Objective: To compare the properties of human mesenchymal stem cells (MSCs) isolated from bone marrow, synovium, periosteum, skeletal muscle, and adipose tissue.
Methods: Human mesenchymal tissues were obtained from 8 donors during knee surgery for ligament injury. After collagenase digestion or gradient-density separation, nucleated cells were plated at an appropriate density for expansion at the maximum rate without colony-to-colony contact. Yield, expandability, differentiation potential, and epitope profile were compared among MSCs from the 5 different tissue sources.
Results: Colony number per 10(3) nucleated cells was lower, and cell number per colony was higher, in bone marrow than in other mesenchymal tissues. When the cells were replated at low density every 14 days, bone marrow-, synovium-, and periosteum-derived cells retained their proliferation ability even at passage 10. In chondrogenesis studies in which the cells were pelleted and cultured in vitro, pellets from bone marrow-, synovium-, and periosteum-derived cells were shown to be larger and stained more extensively for cartilage matrix. Synovium-derived cells, in particular, had the greatest ability for chondrogenesis. In adipogenesis experiments, the frequency of oil red O-positive colonies was highest in synovium- and adipose tissue-derived cells. In studies of osteogenesis, the rate of alizarin red-positive colonies was highest in bone marrow-, synovium-, and periosteum-derived cells. For epitope profiling, 15 surface antigens were measured. Most appeared to have similar epitope profiles irrespective of cell source.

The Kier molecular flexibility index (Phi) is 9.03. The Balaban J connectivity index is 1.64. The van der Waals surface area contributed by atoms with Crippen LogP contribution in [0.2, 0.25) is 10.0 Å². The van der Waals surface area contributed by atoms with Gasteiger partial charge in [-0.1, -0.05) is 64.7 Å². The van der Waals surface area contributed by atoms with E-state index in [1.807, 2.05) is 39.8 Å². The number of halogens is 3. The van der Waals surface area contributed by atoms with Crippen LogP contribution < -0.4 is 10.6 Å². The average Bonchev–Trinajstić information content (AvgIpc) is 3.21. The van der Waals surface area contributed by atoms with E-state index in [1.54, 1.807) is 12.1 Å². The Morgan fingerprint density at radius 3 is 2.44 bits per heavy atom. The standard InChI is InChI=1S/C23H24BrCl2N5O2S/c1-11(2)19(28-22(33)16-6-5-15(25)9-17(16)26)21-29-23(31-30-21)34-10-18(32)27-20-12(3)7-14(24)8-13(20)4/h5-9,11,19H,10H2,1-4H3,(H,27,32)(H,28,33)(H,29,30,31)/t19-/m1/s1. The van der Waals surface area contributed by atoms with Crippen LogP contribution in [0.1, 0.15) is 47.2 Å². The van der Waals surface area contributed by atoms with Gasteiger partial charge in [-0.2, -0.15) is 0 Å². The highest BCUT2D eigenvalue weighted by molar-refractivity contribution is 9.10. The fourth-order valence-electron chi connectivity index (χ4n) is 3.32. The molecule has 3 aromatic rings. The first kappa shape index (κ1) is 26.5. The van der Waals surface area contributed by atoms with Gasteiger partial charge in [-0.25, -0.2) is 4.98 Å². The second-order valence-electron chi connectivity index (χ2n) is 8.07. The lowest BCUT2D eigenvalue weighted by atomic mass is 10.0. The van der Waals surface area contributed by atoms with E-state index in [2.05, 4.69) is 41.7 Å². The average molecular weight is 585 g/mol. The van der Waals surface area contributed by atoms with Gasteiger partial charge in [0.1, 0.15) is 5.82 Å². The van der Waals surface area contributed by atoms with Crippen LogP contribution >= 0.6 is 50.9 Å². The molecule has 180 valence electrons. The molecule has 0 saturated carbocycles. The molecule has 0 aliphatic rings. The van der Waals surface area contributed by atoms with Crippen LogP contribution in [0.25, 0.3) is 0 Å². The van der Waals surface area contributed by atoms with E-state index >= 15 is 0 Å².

Conclusion: Our findings indicate that there are significant differences in MSC properties according to tissue source, beyond donor and experimental variation. Superiority of synovium as a potential source of MSCs for clinical applications was demonstrated.